Anonymous said...

Hi HHB,
Is the red bean paste u used the same as the one used for making mooncakes? ie comes in 1kg plastic bag?

Celia

Irene's Footprints said...

Hi HHB...

I got it....will experiment it. Next time you do this...snap a pic for me then!

I have to visit your site daily to check on new stuff/recipe!

Thanks!

martina said...

Hi HBB,
these are super-cute... and the cats, oh I love cats! Happy New Year to you and all your family
kisses
Martina

Anonymous said...

looking too cute! gonna try this recipe tomorrow, fortunately i have 500gr HK flour now, LOL! thanks for sharing, hope mine will be like yours! cheers~
YooLee

Happy Homebaker said...

Hi Celia, yes that's the one :)

Gay said...

These look so creative! The usual steam buns I get are just a lump of dough with filling inside. Makes me want to make them myself.

vickys said...

Lovely looking baos! I'm super envious of anyone who bakjes a batch of homemade baos because you get to control how much filling you want in yours! And mine would have alot.

PY said...

Hi, HHH. If I am not mistaken,the type of flour used for making Chinese bun or "Bao" is actually low protein flour.Right ? But I do not know why the bakery store in my home town named it as " Bao flour ". May be beside low protein flour, other ingredients are being added ? Sometimes I use this type of flour to make chiffon cake.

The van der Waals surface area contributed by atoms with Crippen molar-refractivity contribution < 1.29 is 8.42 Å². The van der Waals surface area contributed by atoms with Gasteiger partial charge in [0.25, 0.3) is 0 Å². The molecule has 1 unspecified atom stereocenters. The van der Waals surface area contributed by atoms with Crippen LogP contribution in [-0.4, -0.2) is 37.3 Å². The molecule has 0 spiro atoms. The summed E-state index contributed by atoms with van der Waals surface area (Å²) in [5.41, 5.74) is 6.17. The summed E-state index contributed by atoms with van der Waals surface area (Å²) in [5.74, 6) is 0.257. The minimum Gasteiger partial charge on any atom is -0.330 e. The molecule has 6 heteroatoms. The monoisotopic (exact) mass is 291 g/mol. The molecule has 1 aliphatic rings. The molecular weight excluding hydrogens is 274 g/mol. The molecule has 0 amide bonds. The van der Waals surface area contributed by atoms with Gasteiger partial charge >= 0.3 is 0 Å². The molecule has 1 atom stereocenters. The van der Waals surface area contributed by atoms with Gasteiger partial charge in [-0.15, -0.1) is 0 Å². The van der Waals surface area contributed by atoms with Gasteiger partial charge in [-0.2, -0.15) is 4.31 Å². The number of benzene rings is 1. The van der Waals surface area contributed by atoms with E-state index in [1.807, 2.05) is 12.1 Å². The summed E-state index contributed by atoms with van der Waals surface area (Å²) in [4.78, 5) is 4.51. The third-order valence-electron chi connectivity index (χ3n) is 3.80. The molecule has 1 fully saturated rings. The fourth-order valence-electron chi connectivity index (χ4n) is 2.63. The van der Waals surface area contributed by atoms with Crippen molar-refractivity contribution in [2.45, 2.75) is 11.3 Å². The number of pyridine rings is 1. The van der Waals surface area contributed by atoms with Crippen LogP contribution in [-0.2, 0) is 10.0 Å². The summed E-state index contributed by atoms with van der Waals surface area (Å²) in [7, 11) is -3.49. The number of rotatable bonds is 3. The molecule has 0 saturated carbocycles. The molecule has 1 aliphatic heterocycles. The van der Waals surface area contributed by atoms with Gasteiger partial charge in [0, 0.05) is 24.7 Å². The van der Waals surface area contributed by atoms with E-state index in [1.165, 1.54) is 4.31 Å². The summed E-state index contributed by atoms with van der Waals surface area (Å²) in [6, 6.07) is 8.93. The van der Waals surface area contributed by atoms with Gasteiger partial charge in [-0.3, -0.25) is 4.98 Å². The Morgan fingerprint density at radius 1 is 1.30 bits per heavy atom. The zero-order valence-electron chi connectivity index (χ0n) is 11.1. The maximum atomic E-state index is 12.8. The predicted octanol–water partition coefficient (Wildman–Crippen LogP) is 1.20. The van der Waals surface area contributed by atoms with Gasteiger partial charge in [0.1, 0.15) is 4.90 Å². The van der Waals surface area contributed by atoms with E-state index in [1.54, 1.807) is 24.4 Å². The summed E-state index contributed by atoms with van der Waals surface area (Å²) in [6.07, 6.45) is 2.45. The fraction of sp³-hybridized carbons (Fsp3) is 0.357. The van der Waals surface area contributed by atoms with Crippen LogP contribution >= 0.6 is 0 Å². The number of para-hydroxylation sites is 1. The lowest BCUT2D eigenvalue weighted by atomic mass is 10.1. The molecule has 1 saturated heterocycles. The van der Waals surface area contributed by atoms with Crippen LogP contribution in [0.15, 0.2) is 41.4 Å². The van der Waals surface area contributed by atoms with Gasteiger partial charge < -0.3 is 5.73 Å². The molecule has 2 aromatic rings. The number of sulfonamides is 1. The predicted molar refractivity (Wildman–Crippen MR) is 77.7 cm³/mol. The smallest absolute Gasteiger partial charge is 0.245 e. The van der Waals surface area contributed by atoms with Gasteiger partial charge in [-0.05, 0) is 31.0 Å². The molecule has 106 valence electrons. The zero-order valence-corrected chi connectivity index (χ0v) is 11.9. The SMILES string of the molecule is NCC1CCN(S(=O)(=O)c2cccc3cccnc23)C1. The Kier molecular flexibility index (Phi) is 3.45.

Happy Homebaker said...

Hi PY, yes low protein flour is used for making Chinese bao. The Bao flour is specially treated so that the buns will be whiter, and the flour is softer to yield fluffy and soft texture.

kium said...

hi
please take some pictues about the steaming part next time. cute work!


Lala

sana said...

so cute yore bun

Sally said...

Hi, Thanks for the great recipe!! Made them today and they were just superb! Check out my "ugly looking" pau here
www.the-homemaker.blogspot.com/2010/02/steamed-buns-pau.html

nyonya said...

Oh, I could have kissed you! This must be one of the best tasting home made paus I have ever made. They remain edible even when cold unlike some skin which will turn rock hard.

As I am lazy and didn’t want to miss my tv programme last nite, I didn’t try my hands at shaping them like bunnies or piggies. I even let my BM do the kneading, tending to the dough only after the programme finished.